Tech Insights

Carbon Capture: Decarbonization Maturation

April 20, 2023 by John Cooper

Carbon capture and creative waste management could be keys to putting less carbon into the atmosphere.

I became passionate about climate change 15 years ago, and believe decarbonization is one of the critical paths we must follow to address the negative impacts–ranging from extreme weather to ocean acidification and coral reef decimation to sea level rise–of too much carbon in the atmosphere. 


Atmospheric carbon. Image used courtesy of Pixabay


The writing is on the wall for extracting value from mining and burning fossil fuels (coal, oil, natural gas) because the unavoidable byproduct of such combustion is atmospheric carbon pollution. The heat-trapping effluents that go into the atmosphere remain there for years and years. So, the logic goes, the first thing we should do is stop putting more carbon into the atmosphere.


Decarbonization and the Energy Transition

My focus on decarbonization over the years developed around the idea that there are at least two central tenets of the energy transition. First, reimagining how electricity is made: replacing fossil fuel combustion with clean technologies to make zero-carbon electricity–goodbye to coal and natural gas power plants and hello to solar and wind in ever larger amounts. 

Second, electrify everything to avoid fossil fuels. That aspect of decarbonization points to the rapid replacement of internal combustion engines with electric vehicles


Image used courtesy of Adobe Stock


I spent a lot of my recent career on these two concepts, for example, working on and writing about the smart grid, working with a DC fast charging manufacturer, and experimenting with new concepts like energy internet of things and business models associated with microgrids and resilience. This technology-driven aspect of decarbonization is of keen interest EE Power readers, but there’s more to decarbonization than meets the eye.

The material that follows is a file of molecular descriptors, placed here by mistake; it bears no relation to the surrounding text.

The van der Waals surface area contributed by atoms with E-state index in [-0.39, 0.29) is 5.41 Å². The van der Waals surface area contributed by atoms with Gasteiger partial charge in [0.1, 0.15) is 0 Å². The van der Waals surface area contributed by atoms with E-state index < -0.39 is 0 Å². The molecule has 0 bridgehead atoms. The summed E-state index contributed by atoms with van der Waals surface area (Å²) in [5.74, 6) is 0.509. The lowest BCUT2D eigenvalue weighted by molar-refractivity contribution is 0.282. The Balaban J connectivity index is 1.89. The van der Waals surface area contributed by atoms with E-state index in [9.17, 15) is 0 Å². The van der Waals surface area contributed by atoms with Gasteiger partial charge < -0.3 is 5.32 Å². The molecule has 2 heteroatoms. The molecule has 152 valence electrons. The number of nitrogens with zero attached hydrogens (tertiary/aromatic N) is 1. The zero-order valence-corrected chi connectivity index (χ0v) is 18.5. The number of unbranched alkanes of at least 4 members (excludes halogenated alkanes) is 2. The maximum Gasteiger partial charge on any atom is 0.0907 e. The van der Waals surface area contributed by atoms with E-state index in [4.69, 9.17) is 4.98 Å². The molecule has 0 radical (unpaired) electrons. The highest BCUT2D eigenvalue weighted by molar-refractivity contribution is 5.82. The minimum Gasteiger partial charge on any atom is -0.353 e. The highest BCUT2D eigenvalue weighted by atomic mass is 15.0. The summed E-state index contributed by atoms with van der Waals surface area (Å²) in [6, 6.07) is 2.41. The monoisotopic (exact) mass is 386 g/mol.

Carbon Capture

And then, a couple of months ago, in late January 2023, along came an announcement from the DOE’s Pacific Northwest National Laboratory (PNNL). PNNL scientists have focused on solvent technology, applying their findings to capturing airborne CO2 and using it as a substitute feedstock to produce methanol, a widely used chemical in a variety of supply chains around the world (CO2 => CH3OH). 

This process makes more sense to me than simply sequestering waste CO2 in caverns or injecting it into the ground. A critical aspect of this solution is to shift the thinking away from managing a waste product that adds costs to creating economic models that create new value. With this new technology, a lower-cost supply chain component could be created to stimulate greater profitability. Turning waste from a liability into an asset, a new economic value, is a game-changing shift in perspective. 

PNNL’s expertise in modeling, designing, building, and testing carbon capture solvents has resulted in: 

  • 15% reduction in capture costs relative to commercial second-generation technologies 
  • 26% increase in capture efficiency over the current baseline
  • Very low-viscosity solvents that require less energy for pumping
  • Drop-in alternatives for existing systems 
  • Accelerated commercialization potential via reuse of existing infrastructure 

Aqueous capture solvents exist commercially but still have a high energy cost. PNNL has developed a new class of chemistry and transformational technology within ten years, a process that normally takes 30 years to develop.

One of the best aspects of this solution is the use of another waste product, discarded shrimp husks, in their innovative process. This type of approach is the same employed in the field of waste to energy, most typically in mining waste methane produced underground beneath landfills, for powering onsite generators to make (relatively) clean electricity. 

This type of creative waste management has long been practiced historically in Texas, where ranch workers would remove invasive cedar (Ash Juniper) and craft fence posts and cedar planks for lining closets or transform invasive mesquite trees they remove into chips used by barbecue joints that prize the smoky flavor of mesquite. The list goes on. 

These recent revelations have led me to reconsider my long-held opinions on carbon capture and sequestration/storage, shining a new light on solving the riddle of decarbonization. With innovation and engineering like this, I’m convinced that we’ll ultimately find new ways through this maze.